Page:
Strong showing for two local teams that competed at robotics competition in St. Louis

0
182
Elmira District Secondary School was one of the two local teams to compete at the FIRST Robotics Championships in St. Louis this year. Back row: Gord Maier (Coach) Matt Letkeman, Tristan Devos, Matthew Murray, Carson Cass, Cameron Sacrey and Ron Fletcher (head coach). Front row: Aaron Crawford and Jon Martin. [Ali Wilson / The Observer]

Two local high school robotics teams found themselves among the final group of competitors at an international event last month in St. Louis, their creations taking on the best from some 33 countries.

Team 4917 and Sir Lancerbot from Elmira District Secondary School and Team 4678, CyberCavs, from Woodland Christian High School made the trek to St. Louis for the FIRST Robotics Competition Championship.

The international high school robotics competition, FIRST  (For Inspiration and Recognition of Science and Technology) Robotics Competition facilitates the opportunity for students and mentors to put team built robots to the test.

The season begins with teams being briefed on the year’s challenge. Teams are then given a total of six weeks to build a robot, from there the road to worlds begins with a regional and provincial competition that qualifies teams for the championships in St. Louis.

“It is an incredible amount of work in a short period of time: designing, building, making all of the revisions on the robot. Even from the first time you compete to the final time you compete, there are significant changes that happen on the robot based on its performance,” Jon van Pelt, principal at Woodland Christian High School.

WCHS has competed at worlds the past three years, last year winning their division.

The CyberCavs, consisting of 37 kids and eight mentors, came short in their division finals. Van Pelt said despite the shortcoming from last year, they were extremely proud of the inclusion they were able to provide students and the position they were able to reach.

“We were really happy with this year,” said van Pelt. “Most people tend to think of it as simply robotics and programming, but there is so many other aspects to it in terms of public relations, social media, fundraising, developing a business program. One of the strengths of our team this year was scouting and strategy so kids can get involved in a variety of different ways which just makes it a fantastic program that  includes more kids. So it has been a really exciting year.”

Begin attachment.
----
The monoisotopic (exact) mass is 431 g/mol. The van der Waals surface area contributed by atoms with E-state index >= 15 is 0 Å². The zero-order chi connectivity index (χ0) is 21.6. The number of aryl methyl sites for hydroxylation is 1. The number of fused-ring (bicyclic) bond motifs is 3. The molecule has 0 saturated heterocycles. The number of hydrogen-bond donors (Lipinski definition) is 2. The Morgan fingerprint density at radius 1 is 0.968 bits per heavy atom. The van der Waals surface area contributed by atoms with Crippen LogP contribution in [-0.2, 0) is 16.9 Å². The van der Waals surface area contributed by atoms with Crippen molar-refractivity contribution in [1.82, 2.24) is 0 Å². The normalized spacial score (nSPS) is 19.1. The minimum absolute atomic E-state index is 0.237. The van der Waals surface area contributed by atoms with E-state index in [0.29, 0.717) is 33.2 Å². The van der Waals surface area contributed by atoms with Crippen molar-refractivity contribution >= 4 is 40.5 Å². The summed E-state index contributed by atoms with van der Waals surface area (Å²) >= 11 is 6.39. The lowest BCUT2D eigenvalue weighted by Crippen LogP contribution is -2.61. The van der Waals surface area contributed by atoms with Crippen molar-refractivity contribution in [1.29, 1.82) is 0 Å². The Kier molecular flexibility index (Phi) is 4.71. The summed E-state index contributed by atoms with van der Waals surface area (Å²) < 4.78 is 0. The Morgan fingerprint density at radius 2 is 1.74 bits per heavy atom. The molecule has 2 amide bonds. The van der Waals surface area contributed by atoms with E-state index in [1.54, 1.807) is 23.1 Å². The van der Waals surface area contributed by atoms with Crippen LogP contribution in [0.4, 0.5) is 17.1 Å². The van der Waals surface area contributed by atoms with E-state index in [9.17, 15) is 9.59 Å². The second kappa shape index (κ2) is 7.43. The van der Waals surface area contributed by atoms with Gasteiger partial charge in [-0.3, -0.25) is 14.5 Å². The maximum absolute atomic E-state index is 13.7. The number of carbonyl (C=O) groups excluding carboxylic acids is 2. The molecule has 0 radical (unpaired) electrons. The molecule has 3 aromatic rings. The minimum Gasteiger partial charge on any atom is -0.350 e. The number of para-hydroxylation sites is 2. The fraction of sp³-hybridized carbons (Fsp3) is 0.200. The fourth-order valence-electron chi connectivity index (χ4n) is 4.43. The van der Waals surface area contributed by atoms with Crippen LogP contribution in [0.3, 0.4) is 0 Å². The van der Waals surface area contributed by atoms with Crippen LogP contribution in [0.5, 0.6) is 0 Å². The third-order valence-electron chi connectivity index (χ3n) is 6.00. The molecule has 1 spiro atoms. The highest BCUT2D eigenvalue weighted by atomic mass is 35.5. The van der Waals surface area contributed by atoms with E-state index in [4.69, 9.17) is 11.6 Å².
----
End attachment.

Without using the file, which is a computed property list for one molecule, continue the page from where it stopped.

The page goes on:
Similar to the WCHS, Sir Lancerbot was beat out in their division finals.

“We worked every bit as hard as last year and we came this close and didn’t make it, so it was a pretty sweet feeling I think for the team to actually get there,” said Ron Fletcher, computer engineering technology at EDSS and lead coach for the team. “For me it was a great reward, but it was also a great teaching moment, your hard work paying off over the year. So to make finals we were ecstatic to say the least.”

Two of the 25 EDSS members had been to worlds four years ago in St. Louis, for the rest of the team it was a completely new experience.

A first-time team member Carson Cass, a Grade 12 student, moved schools to be a part of the team after watching the regional competition last year in Waterloo.

“Last year I went to the competition in Waterloo and it was so energetic and big, I don’t know the energy was good enough that I was interested in joining this year,” he explained.

Cass said the experience of attending worlds in his first year on the team was nothing like he could have imagined.

“Worlds in St. Louis was a whole new level, it was huge,” said Cass. “The event went very well. We made it to the finals in our field so we were just one step away from making it to the best of the best, the last game.”

Mentors from various businesses help the students with each facet of the experience, from the fundraising and marketing to the coding and physical build of the robot.

“People think ‘oh kids got together to build a robot’ and probably its more accurate to say a community got together and mentored these guys to build an amazing robot and that I think with this community you can’t really quantify that,” said Fletcher. “This is a community that invests and we are lucky to be here for sure, I would say it makes a difference for sure.”

The season cost for teams to make it to Worlds is between $40,000 and $60,000 to build robots, travel to the competitions, and cover the registration for the events themselves.

“The financial commitment is substantial and we get a lot of support from businesses to make this happen,” said Fletcher.